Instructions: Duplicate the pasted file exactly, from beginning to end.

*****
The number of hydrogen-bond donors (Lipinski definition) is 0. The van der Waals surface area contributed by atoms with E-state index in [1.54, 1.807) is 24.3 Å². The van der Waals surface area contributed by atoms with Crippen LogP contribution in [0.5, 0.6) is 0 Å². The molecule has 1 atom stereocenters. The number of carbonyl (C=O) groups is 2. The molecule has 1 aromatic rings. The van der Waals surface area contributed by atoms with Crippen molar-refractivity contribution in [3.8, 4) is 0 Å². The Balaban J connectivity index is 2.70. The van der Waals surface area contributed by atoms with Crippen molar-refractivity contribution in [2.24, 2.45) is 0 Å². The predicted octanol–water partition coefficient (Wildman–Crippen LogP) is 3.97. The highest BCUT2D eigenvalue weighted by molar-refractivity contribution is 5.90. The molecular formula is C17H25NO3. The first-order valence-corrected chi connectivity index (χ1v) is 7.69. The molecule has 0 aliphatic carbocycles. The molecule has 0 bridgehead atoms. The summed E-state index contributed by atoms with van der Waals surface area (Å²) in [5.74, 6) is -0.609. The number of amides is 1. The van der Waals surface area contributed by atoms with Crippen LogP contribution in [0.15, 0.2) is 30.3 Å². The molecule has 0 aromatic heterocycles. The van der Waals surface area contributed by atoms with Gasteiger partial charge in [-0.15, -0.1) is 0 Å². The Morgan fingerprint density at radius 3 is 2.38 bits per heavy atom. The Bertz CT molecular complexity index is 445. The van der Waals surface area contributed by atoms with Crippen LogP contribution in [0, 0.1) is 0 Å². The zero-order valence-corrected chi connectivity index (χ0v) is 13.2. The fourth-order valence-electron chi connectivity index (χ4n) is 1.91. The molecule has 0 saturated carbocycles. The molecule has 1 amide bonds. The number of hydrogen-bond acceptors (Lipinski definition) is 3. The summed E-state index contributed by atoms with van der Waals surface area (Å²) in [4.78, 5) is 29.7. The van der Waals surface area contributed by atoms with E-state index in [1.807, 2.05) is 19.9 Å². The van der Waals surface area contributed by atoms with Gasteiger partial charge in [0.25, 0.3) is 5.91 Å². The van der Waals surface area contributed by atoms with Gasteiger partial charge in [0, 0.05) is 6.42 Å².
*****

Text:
The number of hydrogen-bond donors (Lipinski definition) is 0. The van der Waals surface area contributed by atoms with E-state index in [1.54, 1.807) is 24.3 Å². The van der Waals surface area contributed by atoms with Crippen LogP contribution in [0.5, 0.6) is 0 Å². The molecule has 1 atom stereocenters. The number of carbonyl (C=O) groups is 2. The molecule has 1 aromatic rings. The van der Waals surface area contributed by atoms with Crippen molar-refractivity contribution in [3.8, 4) is 0 Å². The Balaban J connectivity index is 2.70. The van der Waals surface area contributed by atoms with Crippen molar-refractivity contribution in [2.24, 2.45) is 0 Å². The predicted octanol–water partition coefficient (Wildman–Crippen LogP) is 3.97. The highest BCUT2D eigenvalue weighted by molar-refractivity contribution is 5.90. The molecular formula is C17H25NO3. The first-order valence-corrected chi connectivity index (χ1v) is 7.69. The molecule has 0 aliphatic carbocycles. The molecule has 0 bridgehead atoms. The summed E-state index contributed by atoms with van der Waals surface area (Å²) in [5.74, 6) is -0.609. The number of amides is 1. The van der Waals surface area contributed by atoms with Crippen LogP contribution in [0.15, 0.2) is 30.3 Å². The molecule has 0 aromatic heterocycles. The van der Waals surface area contributed by atoms with Gasteiger partial charge in [-0.15, -0.1) is 0 Å². The Morgan fingerprint density at radius 3 is 2.38 bits per heavy atom. The Bertz CT molecular complexity index is 445. The van der Waals surface area contributed by atoms with Crippen LogP contribution in [0, 0.1) is 0 Å². The zero-order valence-corrected chi connectivity index (χ0v) is 13.2. The fourth-order valence-electron chi connectivity index (χ4n) is 1.91. The molecule has 0 saturated carbocycles. The molecule has 1 amide bonds. The number of hydrogen-bond acceptors (Lipinski definition) is 3. The summed E-state index contributed by atoms with van der Waals surface area (Å²) in [4.78, 5) is 29.7. The van der Waals surface area contributed by atoms with E-state index in [1.807, 2.05) is 19.9 Å². The van der Waals surface area contributed by atoms with Gasteiger partial charge in [0.25, 0.3) is 5.91 Å². The van der Waals surface area contributed by atoms with Gasteiger partial charge in [0, 0.05) is 6.42 Å².